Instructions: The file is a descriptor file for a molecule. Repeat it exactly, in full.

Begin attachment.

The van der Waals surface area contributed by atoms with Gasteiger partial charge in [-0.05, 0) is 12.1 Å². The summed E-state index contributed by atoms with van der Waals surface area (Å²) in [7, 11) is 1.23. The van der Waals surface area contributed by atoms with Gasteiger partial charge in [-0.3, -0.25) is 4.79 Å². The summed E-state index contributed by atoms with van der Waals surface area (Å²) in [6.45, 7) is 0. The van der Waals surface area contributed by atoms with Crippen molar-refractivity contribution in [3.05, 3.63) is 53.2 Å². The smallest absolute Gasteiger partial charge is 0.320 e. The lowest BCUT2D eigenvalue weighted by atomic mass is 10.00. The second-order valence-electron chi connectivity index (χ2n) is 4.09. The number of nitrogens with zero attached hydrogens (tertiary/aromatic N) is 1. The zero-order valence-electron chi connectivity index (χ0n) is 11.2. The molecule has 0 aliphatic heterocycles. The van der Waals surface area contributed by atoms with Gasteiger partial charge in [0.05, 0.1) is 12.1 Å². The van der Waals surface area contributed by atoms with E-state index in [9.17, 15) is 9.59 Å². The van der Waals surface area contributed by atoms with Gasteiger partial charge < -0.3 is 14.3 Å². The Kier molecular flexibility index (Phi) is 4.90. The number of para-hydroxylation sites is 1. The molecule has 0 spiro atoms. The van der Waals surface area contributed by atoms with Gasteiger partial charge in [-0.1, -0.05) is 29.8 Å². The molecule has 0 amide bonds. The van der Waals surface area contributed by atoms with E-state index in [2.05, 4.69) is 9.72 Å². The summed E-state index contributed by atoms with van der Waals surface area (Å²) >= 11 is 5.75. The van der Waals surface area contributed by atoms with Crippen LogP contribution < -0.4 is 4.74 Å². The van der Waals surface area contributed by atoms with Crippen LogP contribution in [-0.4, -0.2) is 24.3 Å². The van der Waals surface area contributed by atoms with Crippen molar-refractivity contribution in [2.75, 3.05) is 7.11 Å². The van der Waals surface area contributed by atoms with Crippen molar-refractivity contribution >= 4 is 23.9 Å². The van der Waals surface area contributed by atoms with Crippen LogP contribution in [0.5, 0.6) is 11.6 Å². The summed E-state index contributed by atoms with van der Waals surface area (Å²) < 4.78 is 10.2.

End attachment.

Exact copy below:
The van der Waals surface area contributed by atoms with Gasteiger partial charge in [-0.05, 0) is 12.1 Å². The summed E-state index contributed by atoms with van der Waals surface area (Å²) in [7, 11) is 1.23. The van der Waals surface area contributed by atoms with Gasteiger partial charge in [-0.3, -0.25) is 4.79 Å². The summed E-state index contributed by atoms with van der Waals surface area (Å²) in [6.45, 7) is 0. The van der Waals surface area contributed by atoms with Crippen molar-refractivity contribution in [3.05, 3.63) is 53.2 Å². The smallest absolute Gasteiger partial charge is 0.320 e. The lowest BCUT2D eigenvalue weighted by atomic mass is 10.00. The second-order valence-electron chi connectivity index (χ2n) is 4.09. The number of nitrogens with zero attached hydrogens (tertiary/aromatic N) is 1. The zero-order valence-electron chi connectivity index (χ0n) is 11.2. The molecule has 0 aliphatic heterocycles. The van der Waals surface area contributed by atoms with Gasteiger partial charge in [0.05, 0.1) is 12.1 Å². The van der Waals surface area contributed by atoms with E-state index in [9.17, 15) is 9.59 Å². The van der Waals surface area contributed by atoms with Gasteiger partial charge < -0.3 is 14.3 Å². The Kier molecular flexibility index (Phi) is 4.90. The number of para-hydroxylation sites is 1. The molecule has 0 spiro atoms. The van der Waals surface area contributed by atoms with Gasteiger partial charge in [-0.1, -0.05) is 29.8 Å². The molecule has 0 amide bonds. The van der Waals surface area contributed by atoms with E-state index in [2.05, 4.69) is 9.72 Å². The summed E-state index contributed by atoms with van der Waals surface area (Å²) >= 11 is 5.75. The van der Waals surface area contributed by atoms with Crippen LogP contribution < -0.4 is 4.74 Å². The van der Waals surface area contributed by atoms with Crippen LogP contribution in [-0.4, -0.2) is 24.3 Å². The van der Waals surface area contributed by atoms with Crippen molar-refractivity contribution in [2.75, 3.05) is 7.11 Å². The van der Waals surface area contributed by atoms with Crippen molar-refractivity contribution >= 4 is 23.9 Å². The van der Waals surface area contributed by atoms with Crippen LogP contribution in [0.5, 0.6) is 11.6 Å². The summed E-state index contributed by atoms with van der Waals surface area (Å²) < 4.78 is 10.2.